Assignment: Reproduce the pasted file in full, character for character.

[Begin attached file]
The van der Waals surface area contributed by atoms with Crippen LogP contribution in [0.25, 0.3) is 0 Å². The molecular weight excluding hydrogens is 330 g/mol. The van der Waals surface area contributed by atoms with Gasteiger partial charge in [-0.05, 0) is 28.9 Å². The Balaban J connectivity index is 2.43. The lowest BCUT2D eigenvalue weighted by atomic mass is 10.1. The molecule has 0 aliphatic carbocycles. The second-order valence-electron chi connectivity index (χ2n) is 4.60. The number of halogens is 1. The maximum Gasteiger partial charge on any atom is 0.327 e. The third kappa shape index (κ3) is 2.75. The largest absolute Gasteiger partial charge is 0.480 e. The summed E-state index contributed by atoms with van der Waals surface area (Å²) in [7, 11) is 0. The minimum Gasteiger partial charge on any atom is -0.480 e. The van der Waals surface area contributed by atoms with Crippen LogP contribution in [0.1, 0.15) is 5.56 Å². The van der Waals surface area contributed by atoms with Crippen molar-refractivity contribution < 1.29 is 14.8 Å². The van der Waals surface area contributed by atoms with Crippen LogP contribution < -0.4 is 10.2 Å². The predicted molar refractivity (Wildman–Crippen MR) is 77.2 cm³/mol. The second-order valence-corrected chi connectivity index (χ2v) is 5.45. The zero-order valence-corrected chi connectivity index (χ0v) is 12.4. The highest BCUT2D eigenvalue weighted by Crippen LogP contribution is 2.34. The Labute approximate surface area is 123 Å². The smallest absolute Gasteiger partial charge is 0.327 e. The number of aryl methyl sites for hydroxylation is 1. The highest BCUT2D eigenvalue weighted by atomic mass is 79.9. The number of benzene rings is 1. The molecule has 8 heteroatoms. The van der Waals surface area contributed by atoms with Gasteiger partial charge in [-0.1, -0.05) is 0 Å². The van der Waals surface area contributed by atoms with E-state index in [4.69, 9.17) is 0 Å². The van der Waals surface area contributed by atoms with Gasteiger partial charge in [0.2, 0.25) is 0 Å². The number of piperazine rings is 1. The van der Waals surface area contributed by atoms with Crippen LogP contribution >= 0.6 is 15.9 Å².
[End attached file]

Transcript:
The van der Waals surface area contributed by atoms with Crippen LogP contribution in [0.25, 0.3) is 0 Å². The molecular weight excluding hydrogens is 330 g/mol. The van der Waals surface area contributed by atoms with Gasteiger partial charge in [-0.05, 0) is 28.9 Å². The Balaban J connectivity index is 2.43. The lowest BCUT2D eigenvalue weighted by atomic mass is 10.1. The molecule has 0 aliphatic carbocycles. The second-order valence-electron chi connectivity index (χ2n) is 4.60. The number of halogens is 1. The maximum Gasteiger partial charge on any atom is 0.327 e. The third kappa shape index (κ3) is 2.75. The largest absolute Gasteiger partial charge is 0.480 e. The summed E-state index contributed by atoms with van der Waals surface area (Å²) in [7, 11) is 0. The minimum Gasteiger partial charge on any atom is -0.480 e. The van der Waals surface area contributed by atoms with Crippen LogP contribution in [0.1, 0.15) is 5.56 Å². The van der Waals surface area contributed by atoms with Crippen molar-refractivity contribution < 1.29 is 14.8 Å². The van der Waals surface area contributed by atoms with Crippen LogP contribution < -0.4 is 10.2 Å². The predicted molar refractivity (Wildman–Crippen MR) is 77.2 cm³/mol. The second-order valence-corrected chi connectivity index (χ2v) is 5.45. The zero-order valence-corrected chi connectivity index (χ0v) is 12.4. The highest BCUT2D eigenvalue weighted by Crippen LogP contribution is 2.34. The Labute approximate surface area is 123 Å². The smallest absolute Gasteiger partial charge is 0.327 e. The number of aryl methyl sites for hydroxylation is 1. The highest BCUT2D eigenvalue weighted by atomic mass is 79.9. The number of benzene rings is 1. The molecule has 8 heteroatoms. The van der Waals surface area contributed by atoms with Gasteiger partial charge in [-0.1, -0.05) is 0 Å². The van der Waals surface area contributed by atoms with E-state index in [4.69, 9.17) is 0 Å². The van der Waals surface area contributed by atoms with Gasteiger partial charge in [0.2, 0.25) is 0 Å². The number of piperazine rings is 1. The van der Waals surface area contributed by atoms with Crippen LogP contribution >= 0.6 is 15.9 Å².